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To succeed in wildlife, you need to know statistics well. These are my favorite books for people who don't love statistics.

Best Statistics Books for Wildlife Biologists (and Probably Other Scientists Too)

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Statistics does not come easy to me! Well, maybe it does, but the way it has been taught to me has certainly not made it easy. One minute I would be following the teacher along just fine understanding coin tosses and the next minute I was lost in a world of complex equations.

What happened to the coins?

As a wildlife biologist of over 17 years now, I cannot emphasize enough how important it is to learn statistics and modeling. People think that wildlife biology is all about going to the field and watching animals, but that’s no longer true.

With the rise of big data through sensors like sophisticated GPS trackers downloading location points seconds apart per animal, citizen scientists collecting data around the world from their phones like in eBird, or camera traps collecting thousands of photos, the future is quantitative.

Lots and lots of data means you need to understand statistics well to be able to analyze it.

Since courses didn’t work out so well for me in graduate school and I had my own data to analyze to finish my dissertation, I had to teach myself statistics. Not to mention, even if you do have a good teacher, you will likely still have to look up a lot.

Your data is real and unique. It’s not the perfect data sets meant to teach you a clearcut point. This means that you will have to learn on your own.

statistical equation
Understanding complex statistics is a big part of wildlife biology. This is an excerpt from a paper we read for lab meeting. You can read the whole paper here.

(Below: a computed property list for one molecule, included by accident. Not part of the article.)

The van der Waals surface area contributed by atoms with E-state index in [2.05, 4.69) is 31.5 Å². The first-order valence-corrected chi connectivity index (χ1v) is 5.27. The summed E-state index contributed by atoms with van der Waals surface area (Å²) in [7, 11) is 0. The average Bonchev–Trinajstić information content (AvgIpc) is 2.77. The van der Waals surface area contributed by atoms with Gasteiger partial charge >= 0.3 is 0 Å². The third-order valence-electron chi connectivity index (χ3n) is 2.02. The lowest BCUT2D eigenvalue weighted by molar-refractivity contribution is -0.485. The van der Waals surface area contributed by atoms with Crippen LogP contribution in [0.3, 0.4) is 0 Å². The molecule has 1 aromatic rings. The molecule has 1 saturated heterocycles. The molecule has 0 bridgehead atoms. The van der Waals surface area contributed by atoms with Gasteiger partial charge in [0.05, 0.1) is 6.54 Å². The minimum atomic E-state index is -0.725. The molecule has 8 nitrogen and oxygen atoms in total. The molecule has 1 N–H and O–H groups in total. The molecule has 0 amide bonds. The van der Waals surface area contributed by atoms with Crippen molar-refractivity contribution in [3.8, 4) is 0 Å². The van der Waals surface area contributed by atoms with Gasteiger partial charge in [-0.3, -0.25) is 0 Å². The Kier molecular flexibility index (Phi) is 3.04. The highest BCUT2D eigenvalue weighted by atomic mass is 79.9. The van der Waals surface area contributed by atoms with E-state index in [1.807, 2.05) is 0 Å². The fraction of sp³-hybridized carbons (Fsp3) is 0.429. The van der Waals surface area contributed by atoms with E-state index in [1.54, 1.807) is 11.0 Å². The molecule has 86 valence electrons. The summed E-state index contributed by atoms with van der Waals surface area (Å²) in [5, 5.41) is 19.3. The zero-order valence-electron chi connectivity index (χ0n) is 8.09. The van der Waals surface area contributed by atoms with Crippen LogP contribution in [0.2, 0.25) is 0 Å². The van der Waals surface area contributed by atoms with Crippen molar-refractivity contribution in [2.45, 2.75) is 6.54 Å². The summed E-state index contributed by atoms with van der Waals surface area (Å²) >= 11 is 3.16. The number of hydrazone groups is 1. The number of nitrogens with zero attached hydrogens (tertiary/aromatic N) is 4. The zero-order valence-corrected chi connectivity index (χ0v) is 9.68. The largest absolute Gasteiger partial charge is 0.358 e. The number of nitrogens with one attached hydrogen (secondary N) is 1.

The books that I recommend are not necessarily big data books (and definitely not the first one). But they are books for people (like myself) who have a hard time making the transition from coin flips to complex ecological models.

I've been a wildlife biologist for a long time and in this podcast I answer your wildlife biologist job questions.
I’ve been a wildlife biologist for a long time and in this podcast I answer your wildlife biologist job questions.

Here are my favorite two books for wildlife biologists that are scared or intimidated by statistics:

Best Statistics Book: Beginner

This first book is VERY basic. Like very, very basic. But I include it here because it really does explain things well and thoroughly: Statistics for Terrified Biologists by van Emden. This book really lays it all out, takes you through rudimentary statistics slowly and and explains concepts with real words, not jargon. I think it’s a great book.

Statistics for terrified biologist
So far the it is really good as it is not hard to understand the basics of Statistics.

Best Statistics Book: Intermediate to Advanced

The second book I recommend is actually a book about how to code in a statistical program that most wildlife biologists use called R: The R Book by Crawley. While this book definitely does that, it’s also is a great book for learning about statistics too.

Like the first book, I find that this book explains concepts with less jargon and more thorough examples. This books the basics, but is also great for more advanced statistics. My research constantly evolves and I use it all of the time. I love it.

Cover of The R Book
The R Book is perfect for diving deeper into statistics

Those are the books that I’ve found to be the best for statistics. If you want more help for R, outside of the book above, I’ve found the best success to be from googling questions.

statistical formula
Can you read this? Another fun formula from a paper we read in lab meeting.

Free Resources to Help You in R

Additional Resources to Help You in R

Additionally, one of my students gave me some resources she used to learn R:

Udemy.com (Courses are listed at $100 or more, but if you click the sale at the top, it drops the price dramatically to less than $20).

R for Ecology

The Ecological Society of America usually has affordable courses too.

Do you have a book you love? Let me know and I’ll check it out. Check out my beginner’s tips for a career in wildlife biology.

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I understand that inbox can be a lot and I respect your decision. If there’s anything you’d like to share or discuss with me in the future, don’t hesitate to get in touch.

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Before we say our goodbye, I want to remind you that you have been an essential part of my journey. If there’s anything you’d like to share or discuss with me in the future, don’t hesitate to get in touch.

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